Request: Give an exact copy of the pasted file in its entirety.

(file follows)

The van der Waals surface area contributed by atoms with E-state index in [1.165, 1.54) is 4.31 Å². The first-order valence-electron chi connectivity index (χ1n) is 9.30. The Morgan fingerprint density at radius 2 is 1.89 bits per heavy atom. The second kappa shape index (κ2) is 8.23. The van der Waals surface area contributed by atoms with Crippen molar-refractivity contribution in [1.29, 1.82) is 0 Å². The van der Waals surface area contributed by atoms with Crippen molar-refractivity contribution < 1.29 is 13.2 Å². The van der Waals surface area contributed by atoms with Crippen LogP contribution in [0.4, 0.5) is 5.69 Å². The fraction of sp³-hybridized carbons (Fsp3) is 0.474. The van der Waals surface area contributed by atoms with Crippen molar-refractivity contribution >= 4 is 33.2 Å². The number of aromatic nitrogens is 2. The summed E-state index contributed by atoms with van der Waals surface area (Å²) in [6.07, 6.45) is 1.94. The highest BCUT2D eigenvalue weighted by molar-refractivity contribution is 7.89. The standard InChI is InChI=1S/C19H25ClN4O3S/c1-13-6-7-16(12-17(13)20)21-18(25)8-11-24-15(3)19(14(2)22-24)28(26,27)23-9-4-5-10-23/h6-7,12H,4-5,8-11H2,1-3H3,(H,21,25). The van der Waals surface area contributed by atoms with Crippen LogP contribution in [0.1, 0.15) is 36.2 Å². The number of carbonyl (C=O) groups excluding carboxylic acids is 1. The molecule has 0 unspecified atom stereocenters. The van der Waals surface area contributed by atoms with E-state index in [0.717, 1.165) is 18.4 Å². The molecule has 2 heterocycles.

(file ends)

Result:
The van der Waals surface area contributed by atoms with E-state index in [1.165, 1.54) is 4.31 Å². The first-order valence-electron chi connectivity index (χ1n) is 9.30. The Morgan fingerprint density at radius 2 is 1.89 bits per heavy atom. The second kappa shape index (κ2) is 8.23. The van der Waals surface area contributed by atoms with Crippen molar-refractivity contribution in [1.29, 1.82) is 0 Å². The van der Waals surface area contributed by atoms with Crippen molar-refractivity contribution < 1.29 is 13.2 Å². The van der Waals surface area contributed by atoms with Crippen LogP contribution in [0.4, 0.5) is 5.69 Å². The fraction of sp³-hybridized carbons (Fsp3) is 0.474. The van der Waals surface area contributed by atoms with Crippen molar-refractivity contribution >= 4 is 33.2 Å². The number of aromatic nitrogens is 2. The summed E-state index contributed by atoms with van der Waals surface area (Å²) in [6.07, 6.45) is 1.94. The highest BCUT2D eigenvalue weighted by molar-refractivity contribution is 7.89. The standard InChI is InChI=1S/C19H25ClN4O3S/c1-13-6-7-16(12-17(13)20)21-18(25)8-11-24-15(3)19(14(2)22-24)28(26,27)23-9-4-5-10-23/h6-7,12H,4-5,8-11H2,1-3H3,(H,21,25). The van der Waals surface area contributed by atoms with Crippen LogP contribution in [0.1, 0.15) is 36.2 Å². The number of carbonyl (C=O) groups excluding carboxylic acids is 1. The molecule has 0 unspecified atom stereocenters. The van der Waals surface area contributed by atoms with E-state index in [0.717, 1.165) is 18.4 Å². The molecule has 2 heterocycles.